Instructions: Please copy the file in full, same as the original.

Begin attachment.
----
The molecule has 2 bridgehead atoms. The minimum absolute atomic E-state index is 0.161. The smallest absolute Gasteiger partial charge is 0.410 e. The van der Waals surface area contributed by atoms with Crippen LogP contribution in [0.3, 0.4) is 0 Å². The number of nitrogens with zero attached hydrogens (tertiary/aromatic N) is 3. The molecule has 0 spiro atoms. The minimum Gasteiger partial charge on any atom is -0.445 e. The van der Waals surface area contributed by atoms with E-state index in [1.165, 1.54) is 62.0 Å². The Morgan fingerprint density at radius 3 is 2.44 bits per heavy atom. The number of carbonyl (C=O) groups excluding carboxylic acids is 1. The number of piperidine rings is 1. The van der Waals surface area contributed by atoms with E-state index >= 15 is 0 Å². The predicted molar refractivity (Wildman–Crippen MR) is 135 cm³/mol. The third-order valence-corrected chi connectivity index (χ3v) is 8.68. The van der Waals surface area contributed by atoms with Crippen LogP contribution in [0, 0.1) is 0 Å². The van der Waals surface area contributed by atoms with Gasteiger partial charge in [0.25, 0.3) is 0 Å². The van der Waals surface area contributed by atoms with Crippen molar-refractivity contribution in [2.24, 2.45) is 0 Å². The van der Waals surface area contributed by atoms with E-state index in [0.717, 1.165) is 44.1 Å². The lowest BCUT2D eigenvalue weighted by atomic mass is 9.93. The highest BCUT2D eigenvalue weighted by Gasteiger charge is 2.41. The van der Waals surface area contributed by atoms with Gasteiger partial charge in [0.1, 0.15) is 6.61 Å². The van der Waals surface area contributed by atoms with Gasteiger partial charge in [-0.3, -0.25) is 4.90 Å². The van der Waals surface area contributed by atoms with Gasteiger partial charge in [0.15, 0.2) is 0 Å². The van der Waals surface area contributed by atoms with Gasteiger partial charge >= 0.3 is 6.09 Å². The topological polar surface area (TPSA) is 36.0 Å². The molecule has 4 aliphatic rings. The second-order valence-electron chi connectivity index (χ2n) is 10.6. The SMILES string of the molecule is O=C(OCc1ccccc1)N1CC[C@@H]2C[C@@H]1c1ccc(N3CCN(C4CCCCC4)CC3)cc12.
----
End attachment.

The molecule has 2 bridgehead atoms. The minimum absolute atomic E-state index is 0.161. The smallest absolute Gasteiger partial charge is 0.410 e. The van der Waals surface area contributed by atoms with Crippen LogP contribution in [0.3, 0.4) is 0 Å². The number of nitrogens with zero attached hydrogens (tertiary/aromatic N) is 3. The molecule has 0 spiro atoms. The minimum Gasteiger partial charge on any atom is -0.445 e. The van der Waals surface area contributed by atoms with E-state index in [1.165, 1.54) is 62.0 Å². The Morgan fingerprint density at radius 3 is 2.44 bits per heavy atom. The number of carbonyl (C=O) groups excluding carboxylic acids is 1. The number of piperidine rings is 1. The van der Waals surface area contributed by atoms with E-state index >= 15 is 0 Å². The predicted molar refractivity (Wildman–Crippen MR) is 135 cm³/mol. The third-order valence-corrected chi connectivity index (χ3v) is 8.68. The van der Waals surface area contributed by atoms with Crippen LogP contribution in [0, 0.1) is 0 Å². The van der Waals surface area contributed by atoms with Gasteiger partial charge in [0.25, 0.3) is 0 Å². The van der Waals surface area contributed by atoms with Crippen molar-refractivity contribution in [2.24, 2.45) is 0 Å². The van der Waals surface area contributed by atoms with E-state index in [0.717, 1.165) is 44.1 Å². The lowest BCUT2D eigenvalue weighted by atomic mass is 9.93. The highest BCUT2D eigenvalue weighted by Gasteiger charge is 2.41. The van der Waals surface area contributed by atoms with Gasteiger partial charge in [0.1, 0.15) is 6.61 Å². The van der Waals surface area contributed by atoms with Gasteiger partial charge in [-0.3, -0.25) is 4.90 Å². The van der Waals surface area contributed by atoms with Gasteiger partial charge in [0.15, 0.2) is 0 Å². The van der Waals surface area contributed by atoms with Gasteiger partial charge >= 0.3 is 6.09 Å². The topological polar surface area (TPSA) is 36.0 Å². The molecule has 4 aliphatic rings. The second-order valence-electron chi connectivity index (χ2n) is 10.6. The SMILES string of the molecule is O=C(OCc1ccccc1)N1CC[C@@H]2C[C@@H]1c1ccc(N3CCN(C4CCCCC4)CC3)cc12.